Up until Sunday, I was able to mostly overlook the idea of a website called Cougar life, or something like that. I wrote it off as something of a freak show that advertised on Howard Stern. But it has gone beyond that now.
Let me back up a bit. Before I heard of Cougar life, I had already endured at least a year of radio ads for something called Ashley Madison.com. (Yes, I always hit another channel when the bank of ads begins playing on Howard’s show but it’s impossible to skip all of them.) Who named the company Ashley Madison, I’m not sure – not doubt it’s a combination of female names that tested positively with focus groups of a certain age. But here’s the best part: A-M.com is basically a dating service for married men and married women who want to have affairs.
Isn’t that admirable? If you’re married, I think we can all agree that it’s basically slimy to join a dating service and present yourself as single and unencumbered. But by joining A-M.com, you can participate in a dating service filled with people just like you: they are unhappy in their marriages and want to find love elsewhere without going through the hassle of separation or divorce. This is a group filled with honest cheaters, if that kind of person is even possible. You can’t say you weren’t warned.
But back to Cougar life. As the name implies – sadly, the word cougar now “implies” something about women in our society - this is a dating service for women over the age of 40 and younger men who want to date women over the age of 40. (I think age forty is the cutoff. I refuse to fact-check this.)
My dismissive attitude toward something like Cougar Life.com and its purpose changed when I read the story in the Times on Sunday. This is no longer some kind of fringe, off-the-radar activity. It is real and even more alarming as a result. OnSpeedDating.com has added a monthly “Cougar/Boy Toy” night to its events. At the latest event, the men ranged in age from 23 to 31; the women were between 35 and 56.
And lest you think men might feel confused or unsure of the next steps when they think about dating older women, don’t you worry about it. They can turn to something like Urbancougar.com to have all their questions answered.
Still need help finding your next relationship? Sign up for the first international Cougar cruise next month.
“ ______.” I’m not sure how to put this.
KUUUUUUUUUSSSSCHH! (That’s the sound of my head banging into my laptop screen.)
In no particular order, here’s what is running through my brain, besides a slight headache:
1. What on earth could possibly attract – in a real, substantive, enduring way – a woman of a certain age to a man who is twenty-four years old? (Okay, besides that. I can appreciate the Orlando Blooms of the world as much as the next person. And sure, no one mentioned “real, substantive or enduring” but I can’t help myself.)
2. Same question, reversed. Let’s be honest here. Not many of these cougars are Heather Locklear or Courtney Cox or Demi Moore. In fact, exactly three of them are: Heather Locklear and Courtney Cox and Demi Moore. I’m pretty sure none of them are hanging out at a Cougar speed dating event on Long Island, looking for a date. Are these guys really looking for woman who could be his mother, who shops in the same stores she does and listens to the same CDs? That's a whole 'nother issue.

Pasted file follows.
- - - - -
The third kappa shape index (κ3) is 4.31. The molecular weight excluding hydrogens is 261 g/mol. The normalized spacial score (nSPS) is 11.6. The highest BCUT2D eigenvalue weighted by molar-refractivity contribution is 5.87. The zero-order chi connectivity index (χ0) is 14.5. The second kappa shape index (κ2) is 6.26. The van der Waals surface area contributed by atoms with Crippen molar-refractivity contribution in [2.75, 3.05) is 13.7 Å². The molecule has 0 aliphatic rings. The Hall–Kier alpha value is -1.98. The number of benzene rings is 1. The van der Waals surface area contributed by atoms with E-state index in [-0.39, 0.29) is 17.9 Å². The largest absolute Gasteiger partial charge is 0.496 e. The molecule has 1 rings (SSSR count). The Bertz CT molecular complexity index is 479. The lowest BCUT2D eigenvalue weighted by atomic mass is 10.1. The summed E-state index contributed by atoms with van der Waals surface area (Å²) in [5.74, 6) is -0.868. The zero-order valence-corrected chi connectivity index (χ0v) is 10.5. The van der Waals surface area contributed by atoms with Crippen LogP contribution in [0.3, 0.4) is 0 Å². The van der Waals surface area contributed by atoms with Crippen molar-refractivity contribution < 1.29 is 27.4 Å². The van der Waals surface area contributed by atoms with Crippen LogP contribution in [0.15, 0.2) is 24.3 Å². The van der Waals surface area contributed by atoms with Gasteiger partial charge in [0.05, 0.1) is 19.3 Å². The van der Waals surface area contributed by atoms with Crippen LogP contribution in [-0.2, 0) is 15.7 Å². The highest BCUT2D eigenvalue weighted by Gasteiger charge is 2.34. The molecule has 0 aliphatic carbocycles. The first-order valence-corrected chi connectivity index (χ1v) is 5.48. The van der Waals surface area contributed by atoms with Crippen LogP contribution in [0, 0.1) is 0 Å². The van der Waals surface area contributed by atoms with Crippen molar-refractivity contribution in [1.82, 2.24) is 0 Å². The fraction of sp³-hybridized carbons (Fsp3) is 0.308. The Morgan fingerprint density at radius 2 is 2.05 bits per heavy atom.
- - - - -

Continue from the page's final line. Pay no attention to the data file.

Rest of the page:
3. Are women that needy? That lonely? Have we rationalized our need for affection and “love” to the point that we’ll agree to create some kind of empty relationship with a man who is twenty years younger than we are in order to prop up our own sagging (among other things) egos?
4. Somehow, I don’t think the men in these relationships are all that lonely. This is their way of spending time with women who “have seen how bad things can get” according to one Cougar-dater, and as a result they look like heroes. They get zero pressure for marriage or children from these women. The mature woman will overlook a young man’s minor flaws; they’ve seen worse after all.
5. I hate the title “cougar.” I really hate it. Don’t know who started it but it’s completely aggravating and somehow even more fake and pretentious than almost any other title that could be affixed to this fake and pretentious phenomenon.
Maybe this whole thing will fade away as quickly as it arrived. It’s just sort of embarrassing, isn’t it? For me, there is something kind of pathetic about women who use – yes, use - younger men to help them make peace with being in their forties and fifties.
Come on, sisters. We’re better than that, aren’t we? Right? Didn’t our sisters (and mothers and grandmothers) march for the right for us to be forty and fabulous? Or fifty and fantastic? Or sixty and sensational? It somehow diminishes all their hard-fought battles when we all show up at the company Christmas party with a twenty-six year old.
Call it what you want. Cougar life. Or Cougar / Boy Toy night. I call it female insecurity masquerading as twenty-first century sophistication. May it soon be in our collective rear view mirror.